5 Examples of Canalside’s Irresistible Draw

Buffalo’s Canalside has been transformed from urban wasteland into a community playground for year round activities. Explore & More Children’s Museum expects to break ground next year on a 40,000 square foot facility in the southern end of the rink and developments like HarborCenter and the One Canalside Building exemplify Buffalo’s upward trajectory. The 21 acre site on lower Main Street between Lower Terrace Street and First Niagara Center is an essential part of Buffalo’s development triangle along with Buffalo Niagara Medical Campus and the Larkin District.

While the long-term goal for Canalside is to create residential development and change the area from a destination to a community, we wanted to show some of our favorite examples of Canalside’s more recent commercially-oriented transformation. With a hat tip to The Public, we grabbed shots from Google Streetview to show Canalside’s evolution over time.


HarborCenter is a retail-restaurant-hotel and ice rink complex that’s expected to attract 600,000 visitors this year. According to Sabres Chief Development Officer Cliff Benson, opening HarborCenter “redefined the landscape” in Buffalo, paving the way for the city to become a destination for hockey and more. And it’s much more exciting than the parking lot that used to be there.

A before-and-after shot of Buffalo's HarborCenter. On the left, an image from 2007 that shows the the future site of HarborCenter, then a parking lot. On the right, a shot from September 2007 showing a modern, expansive building with people dining outside.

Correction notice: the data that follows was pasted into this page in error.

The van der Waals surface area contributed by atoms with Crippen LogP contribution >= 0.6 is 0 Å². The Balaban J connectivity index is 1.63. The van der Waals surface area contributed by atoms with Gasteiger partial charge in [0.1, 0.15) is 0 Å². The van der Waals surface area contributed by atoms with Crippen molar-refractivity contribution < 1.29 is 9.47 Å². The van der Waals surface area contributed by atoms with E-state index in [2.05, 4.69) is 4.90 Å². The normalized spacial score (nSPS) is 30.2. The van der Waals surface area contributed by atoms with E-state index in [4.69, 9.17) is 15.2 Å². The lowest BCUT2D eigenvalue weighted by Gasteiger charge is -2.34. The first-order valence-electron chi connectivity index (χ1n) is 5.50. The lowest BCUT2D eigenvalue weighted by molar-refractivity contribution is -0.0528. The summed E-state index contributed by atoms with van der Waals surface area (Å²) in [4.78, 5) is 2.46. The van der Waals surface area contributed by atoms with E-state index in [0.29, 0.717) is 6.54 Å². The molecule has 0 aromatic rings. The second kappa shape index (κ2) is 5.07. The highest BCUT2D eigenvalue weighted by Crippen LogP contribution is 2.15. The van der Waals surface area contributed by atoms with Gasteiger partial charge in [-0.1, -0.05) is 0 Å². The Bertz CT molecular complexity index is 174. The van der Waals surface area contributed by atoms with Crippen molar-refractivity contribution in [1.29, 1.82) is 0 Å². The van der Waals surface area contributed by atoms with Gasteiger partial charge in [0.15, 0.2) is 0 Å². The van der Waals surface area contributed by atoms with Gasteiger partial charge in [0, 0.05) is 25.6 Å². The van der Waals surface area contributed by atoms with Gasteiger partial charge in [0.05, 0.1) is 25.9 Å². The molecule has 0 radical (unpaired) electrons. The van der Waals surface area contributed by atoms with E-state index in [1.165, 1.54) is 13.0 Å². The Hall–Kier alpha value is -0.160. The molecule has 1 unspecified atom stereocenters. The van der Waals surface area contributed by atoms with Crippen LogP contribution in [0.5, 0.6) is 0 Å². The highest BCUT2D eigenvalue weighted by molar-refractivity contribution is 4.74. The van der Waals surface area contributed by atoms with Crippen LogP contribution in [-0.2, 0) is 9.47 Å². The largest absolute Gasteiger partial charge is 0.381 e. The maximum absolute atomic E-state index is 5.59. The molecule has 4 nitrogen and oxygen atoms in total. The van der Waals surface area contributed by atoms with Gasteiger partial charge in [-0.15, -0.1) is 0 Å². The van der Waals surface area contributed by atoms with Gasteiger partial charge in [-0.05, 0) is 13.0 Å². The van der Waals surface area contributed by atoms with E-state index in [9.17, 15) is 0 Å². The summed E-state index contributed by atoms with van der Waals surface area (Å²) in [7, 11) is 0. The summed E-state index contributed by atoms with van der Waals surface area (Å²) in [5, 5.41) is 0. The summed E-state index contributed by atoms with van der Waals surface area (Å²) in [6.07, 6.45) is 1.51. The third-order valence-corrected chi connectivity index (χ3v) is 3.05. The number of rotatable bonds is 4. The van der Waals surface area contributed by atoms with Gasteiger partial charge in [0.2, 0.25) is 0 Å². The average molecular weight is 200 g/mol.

One Canalside

One Canalside is an office building that includes Phillips Lytle LLP headquarters and the Courtyard by Marriott hotel. If you’re hungry, Pizza Plant just opened their first downtown location there as well.

One Canalside Before and After. The shot on the left is from September 2007 showing an unattractive, looming gray building. On the right, a shot from September 2015 of a modern office building.

Canalside’s Community Space

Commercial buildings are important, but people don’t frequent Canalside to check out the law firms. Canalside’s community space is the big draw. The events are great but there are plenty of reasons to visit as long as the sun’s out, as people have realized in the past few years.

A before and after shot comparing September 2011 and September 2015 at Buffalo's Canalside. On the left, the older photo, the space is vacant. On the right, the newer photo, there are people walking around and enjoying the outdoors.


Canalside’s Cultural Draw

More than just a place to walk around, Canalside has become a cultural mainstay in Buffalo. The summer concert series has been a huge success, but even more understated additions, like Shark Girl, exemplify how Canalside contributes to Buffalo’s cultural renaissance as well.


The View from Above

When talking about Buffalo’s Canalside Development, the conversation has changed from uncertainty in development to a positive outlook on the shaping of commercial expansion. There has been over $300 million private and public sector investments in the area in hopes to not only attract visitors but also future investments. The city of Buffalo is expected to seek proposals for six parcels still under the city’s control. The last time Buffalo asked for Canalside development requests, they received development that appears to be the beginning to the city’s promising future.

In all, Canalside shows what can happen when a community invests in itself. This view from Route 5 says it all.

Aaron Davis
Phone: (716) 204-2219
[email protected]